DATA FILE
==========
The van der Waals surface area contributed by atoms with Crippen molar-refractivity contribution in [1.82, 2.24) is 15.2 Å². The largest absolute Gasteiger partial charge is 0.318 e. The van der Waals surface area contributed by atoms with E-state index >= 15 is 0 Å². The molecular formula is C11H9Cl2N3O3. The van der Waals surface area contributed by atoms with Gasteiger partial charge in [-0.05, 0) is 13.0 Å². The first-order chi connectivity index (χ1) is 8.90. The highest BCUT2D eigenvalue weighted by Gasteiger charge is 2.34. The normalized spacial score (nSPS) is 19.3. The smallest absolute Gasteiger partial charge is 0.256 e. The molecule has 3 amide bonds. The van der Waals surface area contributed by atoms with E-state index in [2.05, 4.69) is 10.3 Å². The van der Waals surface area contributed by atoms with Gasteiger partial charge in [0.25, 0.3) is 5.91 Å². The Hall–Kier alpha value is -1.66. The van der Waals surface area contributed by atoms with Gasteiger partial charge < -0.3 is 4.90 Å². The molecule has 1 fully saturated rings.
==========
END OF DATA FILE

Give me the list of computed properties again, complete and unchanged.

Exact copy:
The van der Waals surface area contributed by atoms with Crippen molar-refractivity contribution in [1.82, 2.24) is 15.2 Å². The largest absolute Gasteiger partial charge is 0.318 e. The van der Waals surface area contributed by atoms with E-state index >= 15 is 0 Å². The molecular formula is C11H9Cl2N3O3. The van der Waals surface area contributed by atoms with Gasteiger partial charge in [-0.05, 0) is 13.0 Å². The first-order chi connectivity index (χ1) is 8.90. The highest BCUT2D eigenvalue weighted by Gasteiger charge is 2.34. The normalized spacial score (nSPS) is 19.3. The smallest absolute Gasteiger partial charge is 0.256 e. The molecule has 3 amide bonds. The van der Waals surface area contributed by atoms with E-state index in [2.05, 4.69) is 10.3 Å². The van der Waals surface area contributed by atoms with Gasteiger partial charge in [0.25, 0.3) is 5.91 Å². The Hall–Kier alpha value is -1.66. The van der Waals surface area contributed by atoms with Gasteiger partial charge < -0.3 is 4.90 Å². The molecule has 1 fully saturated rings.